I mentioned in a prior post that I was speaking on a panel with David Webber of Boston University Law School. David’s blog, Labor Capital, has a nice post on the financial weakness of public pension plans, and the questionable financial transactions that have led to it; you can find it here. I have commented in various posts on the same phenomenon at different times, but what was interesting to me about David’s post is how much it sounds like the gamesmanship with pension funding that eventually brought about the enaction of ERISA itself. One wonders whether the problems of state pension funds will eventually lead to some sort of broader national reform effort of a similar nature targeted at those funds.

This in turn leads to another thought, which again links to the seminar I presented last week, which concerned the legal implications of the shift from pensions to 401(k) plans. ERISA was enacted, as noted, in response to pension problems and to create some uniform rules and regulations to govern them. One can argue that, in hindsight, the system that was created – a mix of regulation, insurance and private enforcement – did a pretty good job controlling pension issues. Now, however, we have, in essence, moved out of the pension world and, for all intents and purposes, into the defined contribution world, and ERISA in all its forms – litigation theories, judicial doctrines, regulatory provisions, etc. – have not yet caught up, resulting in ERISA not currently being as well suited to govern defined contribution plans as it was for governing pension plans. From this perspective, one can see the new fee disclosure regulations, for instance, as steps towards grafting on the type of regulatory and other controls that are appropriate for the defined contribution world, and that were not needed before, when pensions roamed the earth.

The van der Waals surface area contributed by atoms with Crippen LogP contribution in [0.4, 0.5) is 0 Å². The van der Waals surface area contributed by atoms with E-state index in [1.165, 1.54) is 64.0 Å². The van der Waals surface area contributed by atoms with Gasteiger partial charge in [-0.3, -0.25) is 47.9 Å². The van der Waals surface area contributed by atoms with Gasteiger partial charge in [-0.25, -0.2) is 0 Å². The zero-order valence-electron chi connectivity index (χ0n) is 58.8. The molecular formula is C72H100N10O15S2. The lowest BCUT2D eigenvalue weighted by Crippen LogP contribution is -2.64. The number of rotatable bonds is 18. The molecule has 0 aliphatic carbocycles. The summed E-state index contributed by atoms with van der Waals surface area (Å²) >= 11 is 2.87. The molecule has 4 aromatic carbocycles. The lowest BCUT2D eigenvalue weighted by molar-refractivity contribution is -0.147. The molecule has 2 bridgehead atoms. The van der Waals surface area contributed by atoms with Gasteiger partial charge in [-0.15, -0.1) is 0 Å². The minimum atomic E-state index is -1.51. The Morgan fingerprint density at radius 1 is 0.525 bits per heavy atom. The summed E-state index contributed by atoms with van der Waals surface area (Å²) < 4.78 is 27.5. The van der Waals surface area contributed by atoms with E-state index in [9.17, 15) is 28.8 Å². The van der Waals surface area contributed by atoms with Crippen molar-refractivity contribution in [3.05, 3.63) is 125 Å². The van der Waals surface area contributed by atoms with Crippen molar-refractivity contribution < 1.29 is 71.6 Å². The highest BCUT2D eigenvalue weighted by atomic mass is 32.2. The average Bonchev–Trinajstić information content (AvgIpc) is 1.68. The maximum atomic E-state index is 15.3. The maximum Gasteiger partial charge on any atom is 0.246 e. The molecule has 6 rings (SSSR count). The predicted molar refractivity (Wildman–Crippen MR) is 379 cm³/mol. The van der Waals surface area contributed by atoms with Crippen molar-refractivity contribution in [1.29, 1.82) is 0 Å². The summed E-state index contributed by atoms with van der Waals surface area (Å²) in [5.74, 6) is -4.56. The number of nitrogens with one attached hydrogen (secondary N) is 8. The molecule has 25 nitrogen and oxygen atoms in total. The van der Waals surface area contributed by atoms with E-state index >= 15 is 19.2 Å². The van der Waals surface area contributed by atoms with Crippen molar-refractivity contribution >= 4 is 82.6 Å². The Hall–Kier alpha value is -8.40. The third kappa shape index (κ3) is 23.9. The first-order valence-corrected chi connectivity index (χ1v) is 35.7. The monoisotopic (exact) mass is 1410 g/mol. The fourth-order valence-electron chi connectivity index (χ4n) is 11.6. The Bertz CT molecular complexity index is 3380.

I think it is important to realize this, as we watch both the DOL develop new rules and the courts develop doctrines to govern employer stock drop, excessive fee, and other hot topics related to defined contribution plans, so that we are aware of exactly what we are watching proceed, which is – from a very broad and macro perspective – the creation of a framework for applying ERISA, and its fiduciary duty obligations in particular, to the defined contribution world which we now inhabit. In hindsight, in terms of jurisprudential philosophy, that is what the Supreme Court’s decision in LaRue was about: the recognition that the fiduciary liability rules applicable to defined benefit plans may have to change to match the reality of the defined contribution world.